From Haut Brion to Yquem: la fête de la fleur in Bordeaux 2011
July 11, 2011
The small bunches of flowers that normally develop around the beginning of the month were actually already there in May. That’s when pollination occurred. So every June, Bordeaux throws a huge party.
The purpose is to celebrate the flowering, whereby each pollinated flower will become a grape and each bunch of flowers will become a bunch of grapes. By the time I arrived in my tuxedo at Château Lascombes (see photo, above) on 23 June, however, the bunches of grapes were pretty large already! So it was more like the festival of the post flowering…
Although the Fête de la Fleur occurs every year, it is only a huge event every two years, on the occasion of Vinexpo. How could I forget the Fête de la Fleur in 2003 at Château Mouton Rothschild, where we drank 1982 Mouton Rothschild, heard Placido Domingo sing and were entertained by fireworks?
As usual, the occasion began with some 45 newly inducted “Honorary Commandeurs” to the Commanderie du Bontemps, who act as representatives for the fine wines of Bordeaux’s Left Bank in countries all over the
world. Champagne and white wines were served. I headed for one of several oyster bars along the château’s sprawling lawn and chatted with fellow Decanter writer Jane Anson and her husband Francis. The only thing that this event had in common with the Domaine de Chevalier shindig were the oysters. Yum.
Many thanks to the Meslier Family of Château Raymond Lafon for the invitation. We met at table number 8 in one of the two immense spaces for the dinner, which was delicious – especially when you take into consideration the fact that chef Eric Fréchon, who boasts three Michelin stars, had to orchestrate the menu for some 1,500 guests. Incidentally, as a sign of the times, the menu was in both French and in … Chinese!
Although the wines were far too young, Fréchon managed to arrange fine pairings. Take for example the Aquitaine Caviar over mashed potato flavored with haddock: we drank insanely young Haut Brion 2006: from 120 magnums, no less. I think this dinner alone raised the price even further into the stratosphere.
It was served too cold, but I could understand when you have to serve some 1,500 guests. As it warmed up a bit, resin and pear on the nose, with a certain lanolin richness on the palate, a full-bodied feel, yet elegant, although I was wondering if it could have been more precise? A very fine vintage of course, but I doubt it is as good as the 2007.
A double magnum of this – photo above – would easily cost $1,000 if not more at retail so who am I to complain?
Then came saddle of lamb with a nori pepper crust, accompanied by herb flavored gnocchi and pureed hohlrabi. What did we drink, you wonder? Château Lascombes 2005, from imperial bottles! Now, what was this? I was half expecting a barrel tasting experience given such a large format from such a recent vintage, and I sort of got that. But I must say that this wine impressed me more than I was expecting it to. Yes, the oak derivation was there, but I also enjoyed pure cherry and cassis aromas and flavors. And it was not just dark black fruit, as one might expect from a “modern” wine.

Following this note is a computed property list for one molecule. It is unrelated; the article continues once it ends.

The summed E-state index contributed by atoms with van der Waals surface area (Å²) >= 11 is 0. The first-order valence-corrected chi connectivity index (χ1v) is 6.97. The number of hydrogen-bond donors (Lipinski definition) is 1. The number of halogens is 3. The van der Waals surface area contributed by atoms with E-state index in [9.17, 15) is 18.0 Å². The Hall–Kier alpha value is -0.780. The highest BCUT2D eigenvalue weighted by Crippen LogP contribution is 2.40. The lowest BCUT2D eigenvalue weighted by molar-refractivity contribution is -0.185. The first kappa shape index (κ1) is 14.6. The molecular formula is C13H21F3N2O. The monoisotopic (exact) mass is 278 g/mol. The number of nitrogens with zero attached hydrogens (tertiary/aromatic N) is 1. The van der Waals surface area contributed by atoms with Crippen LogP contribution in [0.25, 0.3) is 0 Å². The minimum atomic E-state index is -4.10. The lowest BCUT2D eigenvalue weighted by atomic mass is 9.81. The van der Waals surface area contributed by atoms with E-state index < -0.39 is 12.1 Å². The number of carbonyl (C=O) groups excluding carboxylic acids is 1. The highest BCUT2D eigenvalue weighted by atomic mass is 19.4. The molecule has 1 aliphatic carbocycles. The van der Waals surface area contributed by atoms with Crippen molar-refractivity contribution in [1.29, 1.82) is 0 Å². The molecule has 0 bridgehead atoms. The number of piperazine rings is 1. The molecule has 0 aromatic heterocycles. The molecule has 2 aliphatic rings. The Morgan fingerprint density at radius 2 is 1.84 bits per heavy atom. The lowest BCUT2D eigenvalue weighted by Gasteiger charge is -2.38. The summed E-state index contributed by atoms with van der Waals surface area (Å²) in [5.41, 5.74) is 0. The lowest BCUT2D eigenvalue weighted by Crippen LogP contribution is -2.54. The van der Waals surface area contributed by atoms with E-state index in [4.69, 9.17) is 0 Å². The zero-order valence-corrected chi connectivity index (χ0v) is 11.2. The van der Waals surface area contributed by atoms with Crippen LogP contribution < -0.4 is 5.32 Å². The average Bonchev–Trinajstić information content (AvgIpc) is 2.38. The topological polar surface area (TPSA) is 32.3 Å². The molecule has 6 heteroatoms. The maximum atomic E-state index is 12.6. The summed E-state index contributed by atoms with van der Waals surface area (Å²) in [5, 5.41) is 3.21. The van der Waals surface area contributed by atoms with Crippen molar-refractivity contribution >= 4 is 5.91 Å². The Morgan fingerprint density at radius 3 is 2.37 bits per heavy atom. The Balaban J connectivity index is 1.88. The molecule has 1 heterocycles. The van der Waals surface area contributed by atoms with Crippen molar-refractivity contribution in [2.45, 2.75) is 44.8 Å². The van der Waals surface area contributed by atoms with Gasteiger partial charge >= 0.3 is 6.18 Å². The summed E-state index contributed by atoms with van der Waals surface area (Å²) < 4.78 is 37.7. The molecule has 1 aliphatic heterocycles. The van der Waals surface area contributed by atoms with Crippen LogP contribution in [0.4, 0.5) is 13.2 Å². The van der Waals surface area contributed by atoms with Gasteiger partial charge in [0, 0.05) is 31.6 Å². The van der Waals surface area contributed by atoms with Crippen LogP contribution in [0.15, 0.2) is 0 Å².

No, this had a citrus zing to it, too. The intensity on the medium+ bodied palate was high, but in a good way, with much sap, and promising oak integration. I liked the nose as pretty overall. Could one make a possible reproach? Some others who also enjoyed the wine did not see this as a Margaux but more as a St Julien. Perhaps. But it was darn good. It actually went well with the lamb, although the ensemble was a tad over salted.
Next came the Château Léoville Poyferré 2000. I had just been at Léoville Poyferre that afternoon to taste several vintages including a delectable 1999 and a still sturdy 2002, but this was better than both. Although our first bottle was a bit faulty, lacking freshness, the second bottle had much more verve and flavor intensity, showing off plenty of richness and pleasing flavors.
Although I liked the cheeses – a brie with truffle filling and a Saint Nectaire – I would have preferred them with a white wine. In any case, this should have been the youngest wine at this dinner, not the oldest!
But again, how can I possibly complain? We ended things with Château d’Yquem 2008! Infanticide! But it was delicious. Along with the Lascombes, I think I enjoyed this best among the wines. The nose revealed vanilla wafer and peach and pear aromas, with a hint of grapefruit freshness that came through more on the palate. Served far too cold, it was important to wait at least 20 minutes for the wine to warm up in glass, as it was a cool evening, too.
On the viscous yet vivacious palate, one felt also a hint of orange rind along with the other flavors, delivered in a lovely fashion, combining delicacy with power. What a promising Sauternes, and it was at least interesting to get a chance to taste it this young. As much as I liked the desert, even though it had too much pineapple, I basically ate the sorbet banana passion scoop on its own, with bits of meringue, on its own, whilst the Sauternes warmed up enough to enjoy also, on its own…
Estimated cost for the night (split amongst chateaux): $1.35 million.
Mr Thomas Barrack, Chairman and Founder of Colony Capital, then still owner of Château Lascombes, had made a special trip from the United States to attend this event. Château Lascombes, Classified Second Growth of Margaux in 1855, is managed by Mr Dominique Befve and had been owned by the group Colony Capital since 2001, only to be sold to a French health insurance group this month (July 2011).
After the dinner, there was some fine live jazzy music and dancing, but I had to get up early the next morning to visit several chateux, including a revitalized Chateau Pedesclaux as well as the mighty Chateau Montrose – notes forthcoming…